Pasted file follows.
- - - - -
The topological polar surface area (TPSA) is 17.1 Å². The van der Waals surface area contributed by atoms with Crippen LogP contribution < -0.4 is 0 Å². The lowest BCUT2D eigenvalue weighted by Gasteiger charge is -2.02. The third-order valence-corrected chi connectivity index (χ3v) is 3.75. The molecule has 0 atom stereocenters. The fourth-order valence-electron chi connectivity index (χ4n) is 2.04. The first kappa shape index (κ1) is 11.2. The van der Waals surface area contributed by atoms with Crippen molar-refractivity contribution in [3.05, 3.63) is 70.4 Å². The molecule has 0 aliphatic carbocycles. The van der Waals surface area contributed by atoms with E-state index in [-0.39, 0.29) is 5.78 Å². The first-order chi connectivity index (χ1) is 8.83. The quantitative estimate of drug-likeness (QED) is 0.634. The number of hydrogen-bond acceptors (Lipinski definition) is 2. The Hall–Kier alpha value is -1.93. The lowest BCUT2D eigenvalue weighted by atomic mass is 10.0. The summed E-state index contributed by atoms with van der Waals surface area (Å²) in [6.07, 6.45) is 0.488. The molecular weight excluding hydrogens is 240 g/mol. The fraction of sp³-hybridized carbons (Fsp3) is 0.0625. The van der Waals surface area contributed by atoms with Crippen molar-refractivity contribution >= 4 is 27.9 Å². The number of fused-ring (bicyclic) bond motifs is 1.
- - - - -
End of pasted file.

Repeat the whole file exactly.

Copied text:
The topological polar surface area (TPSA) is 17.1 Å². The van der Waals surface area contributed by atoms with Crippen LogP contribution < -0.4 is 0 Å². The lowest BCUT2D eigenvalue weighted by Gasteiger charge is -2.02. The third-order valence-corrected chi connectivity index (χ3v) is 3.75. The molecule has 0 atom stereocenters. The fourth-order valence-electron chi connectivity index (χ4n) is 2.04. The first kappa shape index (κ1) is 11.2. The van der Waals surface area contributed by atoms with Crippen molar-refractivity contribution in [3.05, 3.63) is 70.4 Å². The molecule has 0 aliphatic carbocycles. The van der Waals surface area contributed by atoms with E-state index in [-0.39, 0.29) is 5.78 Å². The first-order chi connectivity index (χ1) is 8.83. The quantitative estimate of drug-likeness (QED) is 0.634. The number of hydrogen-bond acceptors (Lipinski definition) is 2. The Hall–Kier alpha value is -1.93. The lowest BCUT2D eigenvalue weighted by atomic mass is 10.0. The summed E-state index contributed by atoms with van der Waals surface area (Å²) in [6.07, 6.45) is 0.488. The molecular weight excluding hydrogens is 240 g/mol. The fraction of sp³-hybridized carbons (Fsp3) is 0.0625. The van der Waals surface area contributed by atoms with Crippen molar-refractivity contribution >= 4 is 27.9 Å². The number of fused-ring (bicyclic) bond motifs is 1.